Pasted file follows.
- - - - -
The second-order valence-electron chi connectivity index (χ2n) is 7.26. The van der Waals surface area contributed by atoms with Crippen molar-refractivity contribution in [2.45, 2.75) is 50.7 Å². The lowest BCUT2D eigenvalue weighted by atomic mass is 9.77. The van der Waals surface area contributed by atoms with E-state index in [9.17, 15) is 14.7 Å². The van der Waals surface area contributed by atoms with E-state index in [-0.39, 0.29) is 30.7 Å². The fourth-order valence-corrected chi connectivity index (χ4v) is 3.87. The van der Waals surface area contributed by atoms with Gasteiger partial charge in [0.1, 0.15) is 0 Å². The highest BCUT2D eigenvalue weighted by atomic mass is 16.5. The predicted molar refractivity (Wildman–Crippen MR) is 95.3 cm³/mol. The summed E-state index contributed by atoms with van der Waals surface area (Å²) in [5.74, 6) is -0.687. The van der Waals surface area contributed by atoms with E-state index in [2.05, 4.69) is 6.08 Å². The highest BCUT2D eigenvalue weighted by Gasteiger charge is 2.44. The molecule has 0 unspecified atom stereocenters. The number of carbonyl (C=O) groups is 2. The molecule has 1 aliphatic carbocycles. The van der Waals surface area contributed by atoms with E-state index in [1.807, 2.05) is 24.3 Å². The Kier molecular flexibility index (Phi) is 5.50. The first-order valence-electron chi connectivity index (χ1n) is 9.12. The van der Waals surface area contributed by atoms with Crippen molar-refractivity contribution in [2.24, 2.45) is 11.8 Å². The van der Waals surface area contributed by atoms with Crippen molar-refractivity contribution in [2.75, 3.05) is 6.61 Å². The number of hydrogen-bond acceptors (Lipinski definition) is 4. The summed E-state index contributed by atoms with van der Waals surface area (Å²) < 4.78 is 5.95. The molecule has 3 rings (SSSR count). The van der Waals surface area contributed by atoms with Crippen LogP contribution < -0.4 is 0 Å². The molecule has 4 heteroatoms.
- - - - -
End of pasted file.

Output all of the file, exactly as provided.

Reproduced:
The second-order valence-electron chi connectivity index (χ2n) is 7.26. The van der Waals surface area contributed by atoms with Crippen molar-refractivity contribution in [2.45, 2.75) is 50.7 Å². The lowest BCUT2D eigenvalue weighted by atomic mass is 9.77. The van der Waals surface area contributed by atoms with E-state index in [9.17, 15) is 14.7 Å². The van der Waals surface area contributed by atoms with E-state index in [-0.39, 0.29) is 30.7 Å². The fourth-order valence-corrected chi connectivity index (χ4v) is 3.87. The van der Waals surface area contributed by atoms with Gasteiger partial charge in [0.1, 0.15) is 0 Å². The highest BCUT2D eigenvalue weighted by atomic mass is 16.5. The predicted molar refractivity (Wildman–Crippen MR) is 95.3 cm³/mol. The summed E-state index contributed by atoms with van der Waals surface area (Å²) in [5.74, 6) is -0.687. The van der Waals surface area contributed by atoms with E-state index in [2.05, 4.69) is 6.08 Å². The highest BCUT2D eigenvalue weighted by Gasteiger charge is 2.44. The molecule has 0 unspecified atom stereocenters. The number of carbonyl (C=O) groups is 2. The molecule has 1 aliphatic carbocycles. The van der Waals surface area contributed by atoms with E-state index in [1.807, 2.05) is 24.3 Å². The Kier molecular flexibility index (Phi) is 5.50. The first-order valence-electron chi connectivity index (χ1n) is 9.12. The van der Waals surface area contributed by atoms with Crippen molar-refractivity contribution in [2.24, 2.45) is 11.8 Å². The van der Waals surface area contributed by atoms with Crippen molar-refractivity contribution in [2.75, 3.05) is 6.61 Å². The number of hydrogen-bond acceptors (Lipinski definition) is 4. The summed E-state index contributed by atoms with van der Waals surface area (Å²) < 4.78 is 5.95. The molecule has 3 rings (SSSR count). The van der Waals surface area contributed by atoms with Crippen LogP contribution < -0.4 is 0 Å². The molecule has 4 heteroatoms.